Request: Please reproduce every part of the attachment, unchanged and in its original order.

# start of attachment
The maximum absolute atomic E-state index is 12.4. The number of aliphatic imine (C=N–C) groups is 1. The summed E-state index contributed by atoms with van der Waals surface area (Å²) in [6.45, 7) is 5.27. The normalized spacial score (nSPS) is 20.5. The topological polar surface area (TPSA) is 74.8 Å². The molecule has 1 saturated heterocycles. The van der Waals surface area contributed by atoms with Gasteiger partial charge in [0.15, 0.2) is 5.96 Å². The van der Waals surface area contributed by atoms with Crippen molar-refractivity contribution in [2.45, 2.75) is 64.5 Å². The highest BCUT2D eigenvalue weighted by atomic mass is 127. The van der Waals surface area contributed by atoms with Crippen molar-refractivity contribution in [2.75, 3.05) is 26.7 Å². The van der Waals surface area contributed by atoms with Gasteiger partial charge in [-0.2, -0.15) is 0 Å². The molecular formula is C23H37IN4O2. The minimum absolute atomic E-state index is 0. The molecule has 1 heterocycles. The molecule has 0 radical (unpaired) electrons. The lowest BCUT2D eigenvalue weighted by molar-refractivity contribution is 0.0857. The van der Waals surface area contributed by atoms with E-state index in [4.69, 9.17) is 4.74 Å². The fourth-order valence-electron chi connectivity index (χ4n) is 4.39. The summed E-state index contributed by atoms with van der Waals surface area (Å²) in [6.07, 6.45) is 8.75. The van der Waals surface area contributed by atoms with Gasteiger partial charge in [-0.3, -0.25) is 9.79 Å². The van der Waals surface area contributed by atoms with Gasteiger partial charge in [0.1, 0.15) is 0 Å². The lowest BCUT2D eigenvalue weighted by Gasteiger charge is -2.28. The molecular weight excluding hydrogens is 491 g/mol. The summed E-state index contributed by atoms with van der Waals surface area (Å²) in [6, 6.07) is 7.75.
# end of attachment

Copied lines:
The maximum absolute atomic E-state index is 12.4. The number of aliphatic imine (C=N–C) groups is 1. The summed E-state index contributed by atoms with van der Waals surface area (Å²) in [6.45, 7) is 5.27. The normalized spacial score (nSPS) is 20.5. The topological polar surface area (TPSA) is 74.8 Å². The molecule has 1 saturated heterocycles. The van der Waals surface area contributed by atoms with Gasteiger partial charge in [0.15, 0.2) is 5.96 Å². The van der Waals surface area contributed by atoms with Crippen molar-refractivity contribution in [2.45, 2.75) is 64.5 Å². The highest BCUT2D eigenvalue weighted by atomic mass is 127. The van der Waals surface area contributed by atoms with Crippen molar-refractivity contribution in [2.75, 3.05) is 26.7 Å². The van der Waals surface area contributed by atoms with Gasteiger partial charge in [-0.2, -0.15) is 0 Å². The molecular formula is C23H37IN4O2. The minimum absolute atomic E-state index is 0. The molecule has 1 heterocycles. The molecule has 0 radical (unpaired) electrons. The lowest BCUT2D eigenvalue weighted by molar-refractivity contribution is 0.0857. The van der Waals surface area contributed by atoms with E-state index in [4.69, 9.17) is 4.74 Å². The fourth-order valence-electron chi connectivity index (χ4n) is 4.39. The summed E-state index contributed by atoms with van der Waals surface area (Å²) in [6.07, 6.45) is 8.75. The van der Waals surface area contributed by atoms with Gasteiger partial charge in [-0.3, -0.25) is 9.79 Å². The van der Waals surface area contributed by atoms with Gasteiger partial charge in [0.1, 0.15) is 0 Å². The lowest BCUT2D eigenvalue weighted by Gasteiger charge is -2.28. The molecular weight excluding hydrogens is 491 g/mol. The summed E-state index contributed by atoms with van der Waals surface area (Å²) in [6, 6.07) is 7.75.